With regard to potential non-radiological impacts, the proposed action involves features located entirely within the restricted area, as defined in 10 CFR Part 20. It does not affect non-radiological plant effluents and is not expected to have any other environmental impact. Accordingly, the staff concludes that there are no significant non-radiological environmental impacts associated with the proposed action.

Environmental Impacts of Alternatives to the Proposed Action

1. Shipping Fuel to a Permanent Fuel Storage/Disposal Facility

Shipping of spent fuel to a high-level radioactive storage facility is an alternative to increasing onsite spent fuel storage capacity. The Department of Energy (DOE) has identified Yucca Mountain, Nevada, as the single candidate site for characterization as a potential geologic repository for high-level radioactive waste. However, this repository is not expected to begin receiving spent fuel until approximately 2025, provided that the DOE receives a license from the NRC. DOE plans to submit its license application for the proposed Yucca Mountain, Nevada, repository to the NRC in June 2008. Therefore, shipping spent fuel to the DOE repository is not considered an alternative to increased onsite spent fuel storage capacity at this time.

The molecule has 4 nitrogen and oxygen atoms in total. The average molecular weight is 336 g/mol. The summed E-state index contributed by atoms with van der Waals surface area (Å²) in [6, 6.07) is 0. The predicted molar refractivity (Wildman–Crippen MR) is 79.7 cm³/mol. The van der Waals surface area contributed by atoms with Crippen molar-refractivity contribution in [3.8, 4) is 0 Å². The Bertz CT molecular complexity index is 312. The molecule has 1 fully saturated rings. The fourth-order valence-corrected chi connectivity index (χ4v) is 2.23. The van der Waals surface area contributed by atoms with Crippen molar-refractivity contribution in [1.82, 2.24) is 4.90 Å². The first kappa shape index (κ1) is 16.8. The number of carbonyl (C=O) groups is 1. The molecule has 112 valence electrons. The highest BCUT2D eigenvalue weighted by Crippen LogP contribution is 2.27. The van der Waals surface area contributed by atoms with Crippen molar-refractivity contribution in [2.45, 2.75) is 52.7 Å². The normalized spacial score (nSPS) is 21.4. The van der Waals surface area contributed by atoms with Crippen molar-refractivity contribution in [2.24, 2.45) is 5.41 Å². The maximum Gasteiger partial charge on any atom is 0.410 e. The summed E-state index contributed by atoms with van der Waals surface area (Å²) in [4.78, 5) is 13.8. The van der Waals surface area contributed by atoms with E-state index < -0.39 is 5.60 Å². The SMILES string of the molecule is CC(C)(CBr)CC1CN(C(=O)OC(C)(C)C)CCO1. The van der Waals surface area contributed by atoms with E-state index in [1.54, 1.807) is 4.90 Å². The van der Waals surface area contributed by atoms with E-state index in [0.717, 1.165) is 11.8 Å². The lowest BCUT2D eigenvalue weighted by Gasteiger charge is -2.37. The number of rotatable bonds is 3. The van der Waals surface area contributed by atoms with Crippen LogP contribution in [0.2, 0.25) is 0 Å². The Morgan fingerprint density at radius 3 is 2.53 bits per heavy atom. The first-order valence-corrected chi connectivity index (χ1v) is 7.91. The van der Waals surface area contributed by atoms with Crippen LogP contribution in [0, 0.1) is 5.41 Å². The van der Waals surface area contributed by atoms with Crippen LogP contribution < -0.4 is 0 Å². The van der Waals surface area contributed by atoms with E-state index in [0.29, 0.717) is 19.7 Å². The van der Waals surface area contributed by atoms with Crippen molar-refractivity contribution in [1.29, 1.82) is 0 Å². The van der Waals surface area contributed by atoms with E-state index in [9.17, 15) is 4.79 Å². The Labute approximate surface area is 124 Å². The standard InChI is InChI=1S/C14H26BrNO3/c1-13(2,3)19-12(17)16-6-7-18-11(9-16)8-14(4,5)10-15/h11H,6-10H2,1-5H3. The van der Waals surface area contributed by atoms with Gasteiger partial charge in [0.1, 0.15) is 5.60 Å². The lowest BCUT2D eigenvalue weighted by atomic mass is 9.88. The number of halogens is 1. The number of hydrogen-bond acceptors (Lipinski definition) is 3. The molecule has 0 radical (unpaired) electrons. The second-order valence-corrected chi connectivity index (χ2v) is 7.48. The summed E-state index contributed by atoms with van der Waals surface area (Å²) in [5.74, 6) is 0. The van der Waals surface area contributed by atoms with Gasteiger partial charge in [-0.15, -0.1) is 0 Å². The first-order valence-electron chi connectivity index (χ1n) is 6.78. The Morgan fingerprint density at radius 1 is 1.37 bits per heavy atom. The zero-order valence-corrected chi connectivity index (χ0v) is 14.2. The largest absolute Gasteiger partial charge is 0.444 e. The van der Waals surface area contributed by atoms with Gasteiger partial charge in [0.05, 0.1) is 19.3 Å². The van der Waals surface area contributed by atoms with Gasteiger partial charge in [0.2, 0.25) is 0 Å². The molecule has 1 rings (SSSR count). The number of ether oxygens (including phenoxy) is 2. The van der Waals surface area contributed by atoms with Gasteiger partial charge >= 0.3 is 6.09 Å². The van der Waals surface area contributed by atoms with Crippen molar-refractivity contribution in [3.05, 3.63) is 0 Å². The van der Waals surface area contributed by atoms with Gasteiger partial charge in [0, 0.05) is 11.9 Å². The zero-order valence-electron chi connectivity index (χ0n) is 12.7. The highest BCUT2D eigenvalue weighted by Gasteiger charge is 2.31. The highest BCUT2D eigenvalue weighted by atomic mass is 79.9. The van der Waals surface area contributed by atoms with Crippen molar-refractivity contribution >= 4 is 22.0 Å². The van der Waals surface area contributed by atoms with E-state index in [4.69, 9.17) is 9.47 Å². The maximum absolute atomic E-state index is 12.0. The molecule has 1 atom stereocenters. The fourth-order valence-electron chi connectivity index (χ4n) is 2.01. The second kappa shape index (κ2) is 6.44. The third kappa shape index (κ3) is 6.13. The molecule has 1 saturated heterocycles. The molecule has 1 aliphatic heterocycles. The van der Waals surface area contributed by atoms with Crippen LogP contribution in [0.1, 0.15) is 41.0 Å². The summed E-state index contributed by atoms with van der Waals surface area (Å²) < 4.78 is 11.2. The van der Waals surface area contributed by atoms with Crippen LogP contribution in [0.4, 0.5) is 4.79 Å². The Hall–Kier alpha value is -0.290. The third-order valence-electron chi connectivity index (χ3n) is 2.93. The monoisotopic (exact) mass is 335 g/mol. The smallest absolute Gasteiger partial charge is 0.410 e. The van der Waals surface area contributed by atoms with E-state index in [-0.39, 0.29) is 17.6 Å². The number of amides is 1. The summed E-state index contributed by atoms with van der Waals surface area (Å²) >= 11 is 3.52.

2. Shipping Fuel to a Reprocessing Facility

Reprocessing of spent fuel from CNS is not a viable alternative since there are no operating commercial reprocessing facilities in the United States. Therefore, spent fuel would have to be shipped to an overseas facility for reprocessing. However, this approach has never been used and would require approval by the Department of State as well as other entities. Additionally, the cost of spent fuel reprocessing is not offset by the current salvage value of the residual uranium; reprocessing would represent an added cost.